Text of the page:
Posted on March 21, 2005

Skin-Deep Discrimination

John Stossel, ABC News, Mar. 4

We all know about racism, about whites discriminating against blacks. The prevelance of “colorism” — black on black discrimination, is less known, but it’s an open secret in the black community.

Imagine this. You’re asked to look at photos of faces and then give them a score of 1 to 5 to rate how smart you think the people in the photographs are. But there’s a trick.

Mixed in with the 60 photos are pictures of the same person, but the photos are altered to make the person look darker skinned. Will that affect whether someone is rated smart? You bet.

There is still plenty of discrimination by skin color in this world, and in test after test like this one, the lighter-skinned people are perceived to be smarter, wealthier, even happier. It may surprise you that among those who rated differently, both whites and blacks give lower scores to people with darker skin. In our test, on average, the lighter faces were rated smarter.

While many blacks do not discriminate against each other by color this attitude is not unique. The fact that blacks often treat other blacks differently, based on the shade of their skin, is an open secret in the black community.


I spoke to University of Maryland students who say they’ve grown up with colorism.

“My mom said they used to always call me, um, chocolate baby,” said Shondra. “African-Americans went out of their way to make sure that I knew that me being black was something that wasn’t to be seen as beautiful,” said Ted.

“The worst insult a dark-skinned boy as a child, ever got is to be called African,” Jason said. “You can call me anything in the book when I was younger. Just don’t call me African,” he added.

Jason said people equate Africa to “savage.”


The Black Power movement was supposed to change those attitudes, and it did change some things. Suddenly there were some dark-skinned male stars who played the “hero” — Richard Roundtree played “Shaft,” and other stars followed, like Samuel L. Jackson, Wesley Snipes, and Oscar winners Denzel Washington and Jamie Foxx.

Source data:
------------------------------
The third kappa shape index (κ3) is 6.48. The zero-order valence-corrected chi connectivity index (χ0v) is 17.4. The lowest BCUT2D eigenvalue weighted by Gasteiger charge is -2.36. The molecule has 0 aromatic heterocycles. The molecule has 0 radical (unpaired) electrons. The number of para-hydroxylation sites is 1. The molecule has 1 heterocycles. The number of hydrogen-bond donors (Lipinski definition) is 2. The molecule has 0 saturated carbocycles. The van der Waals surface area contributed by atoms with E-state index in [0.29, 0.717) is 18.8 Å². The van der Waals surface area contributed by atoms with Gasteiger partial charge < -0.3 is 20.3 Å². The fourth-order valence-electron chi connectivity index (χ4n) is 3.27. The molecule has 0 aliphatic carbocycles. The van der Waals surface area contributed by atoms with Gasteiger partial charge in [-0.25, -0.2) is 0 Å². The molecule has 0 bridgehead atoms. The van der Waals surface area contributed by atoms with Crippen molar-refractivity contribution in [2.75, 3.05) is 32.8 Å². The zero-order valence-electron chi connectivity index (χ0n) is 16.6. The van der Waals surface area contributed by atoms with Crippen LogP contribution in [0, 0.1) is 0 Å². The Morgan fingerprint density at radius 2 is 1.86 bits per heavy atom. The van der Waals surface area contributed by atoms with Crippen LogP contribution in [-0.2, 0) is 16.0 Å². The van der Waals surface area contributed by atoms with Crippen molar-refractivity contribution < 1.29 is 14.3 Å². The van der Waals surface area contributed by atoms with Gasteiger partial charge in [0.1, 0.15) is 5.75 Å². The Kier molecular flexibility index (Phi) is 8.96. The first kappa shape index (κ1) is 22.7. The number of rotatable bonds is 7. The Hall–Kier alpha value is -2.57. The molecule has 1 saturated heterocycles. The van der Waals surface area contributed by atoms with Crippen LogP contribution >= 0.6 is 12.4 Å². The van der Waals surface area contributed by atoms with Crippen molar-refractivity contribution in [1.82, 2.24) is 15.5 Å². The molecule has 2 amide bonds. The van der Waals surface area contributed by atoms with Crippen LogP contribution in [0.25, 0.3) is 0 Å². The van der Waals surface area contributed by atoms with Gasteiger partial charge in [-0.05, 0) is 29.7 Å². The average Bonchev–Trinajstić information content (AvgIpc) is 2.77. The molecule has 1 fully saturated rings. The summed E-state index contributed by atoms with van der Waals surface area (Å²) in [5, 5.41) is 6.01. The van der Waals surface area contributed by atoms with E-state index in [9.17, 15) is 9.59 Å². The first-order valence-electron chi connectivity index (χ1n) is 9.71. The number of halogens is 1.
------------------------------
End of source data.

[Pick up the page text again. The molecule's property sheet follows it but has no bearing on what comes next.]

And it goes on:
But the acceptance of darker skin seems to apply mostly to the macho guys. The part of the successful, educated black almost always goes to someone with lighter skin.

Actor Mel Jackson says light-skinned men like him tend to get the role of the “business executive.”

“If the character’s supposed to be more successful or more, more articulate or have a better background, they’ll easily cast me in that character,” he said.


For a black actress to become a leading lady, she’d better be light. Or maybe Hispanic, like Eva Mendes, Will Smith’s love interest in the current hit, “Hitch.” The light-skinned Mendes has played Denzel Washington’s wife in two films.

Colorism is especially prevalent in music videos. Kids we talked to on the street noticed that. And said they liked it.

“They all light skinned and they all look good,” one boy said. “There’s a lot of dark-skinned girls that are pretty, with long hair, bad, but they’re not in the videos though, it’s just the light-skinned ones that’s in the videos,” another added.

“The darker the woman takes on what I refer to as a “Ho” complex. She is the prostitute,” said Karen a University of Maryland student. “The lighter a woman is, well, she’s the goddess. She’s the untouchable. She is the woman that all the men in the video aspire to have,” she said.